Mighty Thor Vol 2 #700, cover by Russell Dauterman and Matthew Wilson, 2017The least earthbound of Earth’s Mightiest, the God of Thunder has for most of his Marvel comics history been very difficult to write. After all, how do you make an ageless god interesting? Give him a hammer and a big burly target? That’s proven at least an acceptable baseline for fans across the decades. But if I really wanted to convince a modern reader on the fence to love Thor, I’d have to look to those stories where the hammer blows and lightning strikes are balanced by something like character development. [Read more…] about Best 10 Thor Comics Of All Time!
What do you get when you cross the Thor mythos with grunge aesthetics? You get Thunderstrike, a new Thor variant made by the 90s, for the 90s. A beefier hero who traded his classic hammer in for an Asgardian mace. It’s a classic epic of a leather jacket fighting other, larger leather jackets.
First introduced as a side character in the pages of Thor, Eric Masterson quickly became the Thunder God’s new human alter ego (yes, the title was still doing the secret identity thing by the late 80s if you can believe it), before forging himself a new identity as Thunderstrike.
Created by Tom DeFalco and Ron Frenz in 1988, Eric Masterson is a rare example of a Marvel hero who not only has a clear beginning and end to his story, but has also maintained a pretty consistent creative team throughout his comic book history (with DeFalco writing virtually all of his comics, and Frenz drawing most of them). In 2011, more than a decade after Thunderstrike’s death, the duo even came back to continue Eric Masterson’s legacy in the form of his teenage son Kevin, who inherits his father’s mace and becomes the new Thunderstrike (still active today, as of his last cameo apparition in the pages of Annihilation Scourge: Omega). [Read more…] about Thunderstrike Reading Order!
Roy Thomas’ run on Thor isn’t generally considered one of the all-time greats, but it sure is long, and this is where we start to see it all wrap up. Ending with #297, it goes out on a suitably bizarre note, with countless unresolved plot threads and more questions than when we first started reading.
Jack Kirby’s Eternals series ended only a year and change before this arc began, but it wasn’t the first time the Eternals made an appearance in the pages of Thor. In fact, the Eternals and the Celestials played a fairly large role in Roy Thomas’ run, and this edition recaps recent events involving our beloved demigods. The long and the short of it is that the Celestial Arishem has begun a fifty-year-long judgement of humanity that will wrap up sometime in the far-flung future of 2026. Considering how the last forty-five years have gone, the idea of a cosmic judge overseeing and evaluating us based on their merits sounds a bit horrifying, but we’ll see how the next five years go. Go easy on us, Celestials. [Read more…] about Thor and the Eternals: The Celestials Saga Review!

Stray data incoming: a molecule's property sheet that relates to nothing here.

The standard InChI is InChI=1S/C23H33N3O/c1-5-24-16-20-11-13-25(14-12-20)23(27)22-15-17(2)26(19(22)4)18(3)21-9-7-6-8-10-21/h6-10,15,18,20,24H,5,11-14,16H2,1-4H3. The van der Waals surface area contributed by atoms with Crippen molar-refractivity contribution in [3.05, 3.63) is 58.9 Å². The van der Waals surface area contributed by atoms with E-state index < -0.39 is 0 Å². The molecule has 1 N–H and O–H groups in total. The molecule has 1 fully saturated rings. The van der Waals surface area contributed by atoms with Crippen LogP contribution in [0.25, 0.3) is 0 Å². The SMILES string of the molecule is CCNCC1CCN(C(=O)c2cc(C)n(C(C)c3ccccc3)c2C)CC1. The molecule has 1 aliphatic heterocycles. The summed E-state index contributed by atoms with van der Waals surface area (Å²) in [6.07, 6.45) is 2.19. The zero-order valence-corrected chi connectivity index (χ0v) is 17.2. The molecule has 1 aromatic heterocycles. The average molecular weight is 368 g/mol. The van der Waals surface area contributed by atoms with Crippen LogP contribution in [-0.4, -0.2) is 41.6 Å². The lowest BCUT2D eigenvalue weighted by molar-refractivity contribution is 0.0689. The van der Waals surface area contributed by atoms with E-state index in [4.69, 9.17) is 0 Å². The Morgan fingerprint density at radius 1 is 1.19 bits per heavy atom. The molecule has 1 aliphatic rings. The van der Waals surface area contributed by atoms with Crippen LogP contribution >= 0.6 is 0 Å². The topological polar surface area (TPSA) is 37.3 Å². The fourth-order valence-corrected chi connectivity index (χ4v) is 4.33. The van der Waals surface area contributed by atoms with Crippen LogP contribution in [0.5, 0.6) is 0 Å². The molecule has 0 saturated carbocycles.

The first six issues of Donny Cates, Nic Klein and Matt Wilson’s relaunched Thor are now out, and the final issue is the strongest of the bunch, salvaging a meandering and disappointing back half with enormous Marvel Cosmic implications.
Today I’ll answer:
- What does the “Devourer Herald” mean for Galactus in the Marvel Universe?
- What insanely exciting Marvel Cosmic tease is revealed in Thor #6?
- Where does the first volume of Donny Cates’ Thor fit into his Marvel Universe works?
*Spoilers For Discussed Comics Will Follow*
Thor #3 follows the cliffhanger appearance of Beta Ray Bill, cosmic powerhouse, frequent player in the Donny Cates cosmic Marvel universe, and oath-brother to Thor. The story by Donny Cates, Nic Klein, Matthew Wilson, and Joe Sabino is an all out action issue fixating on a brawl between Bill and Thor. Beta Ray Bill views Thor’s work with Galactus as an absolute breach of his worthiness to hold Mjolnir, and initially seeks to attack the devourer in order to free Thor from what Bill assumes is some sort of mind control or bewitching.[Read more…] about The Cates of Hel #3: Thor #3 Review – The History of Beta Ray Bill!